Intravenous nicotinamide riboside elevates mouse skeletal muscle NAD+ without impacting respiratory capacity or insulin sensitivity

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In clinical trials, oral supplementation with nicotinamide riboside (NR) fails to increase muscle mitochondrial respiratory capacity and insulin sensitivity but also does not increase muscle NAD+ levels. This study tests the feasibility of chronically elevating skeletal muscle NAD+ in mice and investigates the putative effects on mitochondrial respiratory capacity, insulin sensitivity, and gene expression. Accordingly, to improve bioavailability to skeletal muscle, we developed an experimental model for administering NR repeatedly through a jugular vein catheter. Mice on a Western diet were treated with various combinations of NR, pterostilbene (PT), and voluntary wheel running, but the metabolic effects of NR and PT treatment were modest. We conclude that the chronic elevation of skeletal muscle NAD+ by the intravenous injection of NR is possible but does not affect muscle respiratory capacity or insulin sensitivity in either sedentary or physically active mice. Our data have implications for NAD+ precursor supplementation regimens.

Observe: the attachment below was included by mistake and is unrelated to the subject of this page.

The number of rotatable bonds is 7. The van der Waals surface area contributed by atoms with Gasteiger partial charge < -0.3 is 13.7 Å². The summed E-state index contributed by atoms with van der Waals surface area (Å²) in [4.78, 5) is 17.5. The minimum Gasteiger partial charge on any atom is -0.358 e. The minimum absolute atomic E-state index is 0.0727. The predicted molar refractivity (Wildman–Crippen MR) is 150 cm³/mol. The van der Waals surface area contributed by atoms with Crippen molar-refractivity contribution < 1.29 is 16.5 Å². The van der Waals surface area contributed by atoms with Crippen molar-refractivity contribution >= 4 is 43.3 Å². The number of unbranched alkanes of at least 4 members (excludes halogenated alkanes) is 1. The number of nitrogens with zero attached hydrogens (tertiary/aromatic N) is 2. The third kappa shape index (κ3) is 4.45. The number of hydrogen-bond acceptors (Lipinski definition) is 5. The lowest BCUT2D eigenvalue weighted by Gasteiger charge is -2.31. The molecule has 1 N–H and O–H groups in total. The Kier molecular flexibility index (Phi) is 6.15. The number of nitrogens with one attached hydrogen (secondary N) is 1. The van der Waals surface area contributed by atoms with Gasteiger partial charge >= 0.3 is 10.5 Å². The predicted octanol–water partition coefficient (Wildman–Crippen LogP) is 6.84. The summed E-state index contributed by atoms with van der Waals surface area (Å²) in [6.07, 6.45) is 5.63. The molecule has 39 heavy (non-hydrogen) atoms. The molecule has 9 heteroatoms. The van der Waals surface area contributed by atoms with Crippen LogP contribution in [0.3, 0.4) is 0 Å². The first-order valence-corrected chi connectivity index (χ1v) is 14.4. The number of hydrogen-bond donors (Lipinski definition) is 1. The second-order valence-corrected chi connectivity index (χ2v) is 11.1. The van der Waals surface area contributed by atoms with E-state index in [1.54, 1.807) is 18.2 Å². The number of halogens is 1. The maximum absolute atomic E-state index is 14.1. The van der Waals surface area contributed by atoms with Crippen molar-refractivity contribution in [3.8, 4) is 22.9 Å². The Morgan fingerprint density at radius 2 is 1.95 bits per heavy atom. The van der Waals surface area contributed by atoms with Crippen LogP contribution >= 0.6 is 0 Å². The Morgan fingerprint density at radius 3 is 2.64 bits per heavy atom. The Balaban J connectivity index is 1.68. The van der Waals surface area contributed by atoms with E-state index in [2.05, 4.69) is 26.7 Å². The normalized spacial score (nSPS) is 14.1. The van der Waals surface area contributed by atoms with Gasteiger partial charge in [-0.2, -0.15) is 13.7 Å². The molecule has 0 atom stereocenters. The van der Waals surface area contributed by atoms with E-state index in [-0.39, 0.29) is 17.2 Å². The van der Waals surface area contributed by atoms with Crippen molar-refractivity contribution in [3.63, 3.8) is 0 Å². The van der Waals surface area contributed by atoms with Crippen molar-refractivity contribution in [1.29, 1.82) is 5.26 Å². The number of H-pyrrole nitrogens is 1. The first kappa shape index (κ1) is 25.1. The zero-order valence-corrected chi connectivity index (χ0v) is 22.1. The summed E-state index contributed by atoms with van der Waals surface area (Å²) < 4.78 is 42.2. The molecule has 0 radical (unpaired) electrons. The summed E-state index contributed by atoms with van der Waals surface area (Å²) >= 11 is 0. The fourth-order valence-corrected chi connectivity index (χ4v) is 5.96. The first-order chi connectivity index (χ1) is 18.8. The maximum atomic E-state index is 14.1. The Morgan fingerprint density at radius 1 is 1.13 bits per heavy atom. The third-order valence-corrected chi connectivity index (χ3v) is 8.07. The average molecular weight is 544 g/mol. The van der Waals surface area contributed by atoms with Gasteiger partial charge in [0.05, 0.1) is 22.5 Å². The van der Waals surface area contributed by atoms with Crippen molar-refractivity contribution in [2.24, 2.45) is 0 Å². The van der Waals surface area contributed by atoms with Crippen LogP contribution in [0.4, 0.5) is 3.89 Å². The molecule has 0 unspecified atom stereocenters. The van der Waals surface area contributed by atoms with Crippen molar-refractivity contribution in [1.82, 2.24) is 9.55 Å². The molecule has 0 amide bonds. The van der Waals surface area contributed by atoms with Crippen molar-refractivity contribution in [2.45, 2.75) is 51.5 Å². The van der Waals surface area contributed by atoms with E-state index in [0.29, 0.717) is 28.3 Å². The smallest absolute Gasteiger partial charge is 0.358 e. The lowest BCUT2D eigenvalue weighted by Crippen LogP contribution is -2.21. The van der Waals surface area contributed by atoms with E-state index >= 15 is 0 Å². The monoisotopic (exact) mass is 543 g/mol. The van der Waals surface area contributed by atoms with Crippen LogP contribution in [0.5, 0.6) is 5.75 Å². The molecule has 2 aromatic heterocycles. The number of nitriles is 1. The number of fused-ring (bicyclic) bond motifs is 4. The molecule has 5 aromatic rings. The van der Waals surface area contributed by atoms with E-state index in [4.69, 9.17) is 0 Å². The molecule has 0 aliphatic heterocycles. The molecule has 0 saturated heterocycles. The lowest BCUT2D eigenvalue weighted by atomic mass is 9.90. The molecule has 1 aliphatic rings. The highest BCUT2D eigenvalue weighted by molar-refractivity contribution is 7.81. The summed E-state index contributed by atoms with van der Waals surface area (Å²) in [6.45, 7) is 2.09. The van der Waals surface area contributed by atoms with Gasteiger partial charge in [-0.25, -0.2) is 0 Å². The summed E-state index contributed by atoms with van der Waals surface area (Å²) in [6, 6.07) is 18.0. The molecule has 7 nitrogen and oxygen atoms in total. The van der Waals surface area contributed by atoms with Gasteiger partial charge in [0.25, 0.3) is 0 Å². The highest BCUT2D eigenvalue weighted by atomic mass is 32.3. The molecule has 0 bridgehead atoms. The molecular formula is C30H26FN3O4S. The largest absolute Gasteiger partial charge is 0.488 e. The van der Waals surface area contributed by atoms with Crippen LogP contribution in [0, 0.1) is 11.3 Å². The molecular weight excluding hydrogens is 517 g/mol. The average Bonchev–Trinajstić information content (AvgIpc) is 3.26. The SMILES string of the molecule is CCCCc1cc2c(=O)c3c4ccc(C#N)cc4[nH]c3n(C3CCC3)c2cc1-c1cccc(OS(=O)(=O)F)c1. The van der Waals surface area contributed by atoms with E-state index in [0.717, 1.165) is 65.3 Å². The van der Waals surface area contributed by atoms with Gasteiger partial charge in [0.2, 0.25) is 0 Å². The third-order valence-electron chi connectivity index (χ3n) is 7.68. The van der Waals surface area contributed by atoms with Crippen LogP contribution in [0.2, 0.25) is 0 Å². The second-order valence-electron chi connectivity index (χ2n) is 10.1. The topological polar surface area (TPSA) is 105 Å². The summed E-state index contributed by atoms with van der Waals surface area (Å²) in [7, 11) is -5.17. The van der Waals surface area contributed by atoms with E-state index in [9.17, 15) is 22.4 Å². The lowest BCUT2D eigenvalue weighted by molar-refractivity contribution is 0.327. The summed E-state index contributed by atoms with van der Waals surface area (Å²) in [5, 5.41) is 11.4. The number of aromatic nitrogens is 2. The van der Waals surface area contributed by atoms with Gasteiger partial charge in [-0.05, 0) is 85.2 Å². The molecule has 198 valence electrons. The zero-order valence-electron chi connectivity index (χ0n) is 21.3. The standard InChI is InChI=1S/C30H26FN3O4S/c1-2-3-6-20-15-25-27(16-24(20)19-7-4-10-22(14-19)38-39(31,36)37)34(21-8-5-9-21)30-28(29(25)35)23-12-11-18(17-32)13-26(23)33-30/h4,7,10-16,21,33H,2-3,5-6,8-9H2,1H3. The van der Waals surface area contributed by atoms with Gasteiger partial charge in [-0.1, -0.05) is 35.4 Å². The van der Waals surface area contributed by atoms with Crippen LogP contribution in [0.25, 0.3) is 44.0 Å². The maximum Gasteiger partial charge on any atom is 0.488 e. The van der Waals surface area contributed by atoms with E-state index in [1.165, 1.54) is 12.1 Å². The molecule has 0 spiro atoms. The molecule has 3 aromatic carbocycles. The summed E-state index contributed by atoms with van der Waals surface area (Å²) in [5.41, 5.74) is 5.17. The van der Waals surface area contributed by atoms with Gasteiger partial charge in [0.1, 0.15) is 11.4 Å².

Original languageEnglish
Article number103863
Issue number2
Number of pages21
Publication statusPublished - 2022

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© 2022 The Author(s)

    Research areas

  • Drugs, Molecular physiology, Transcriptomics

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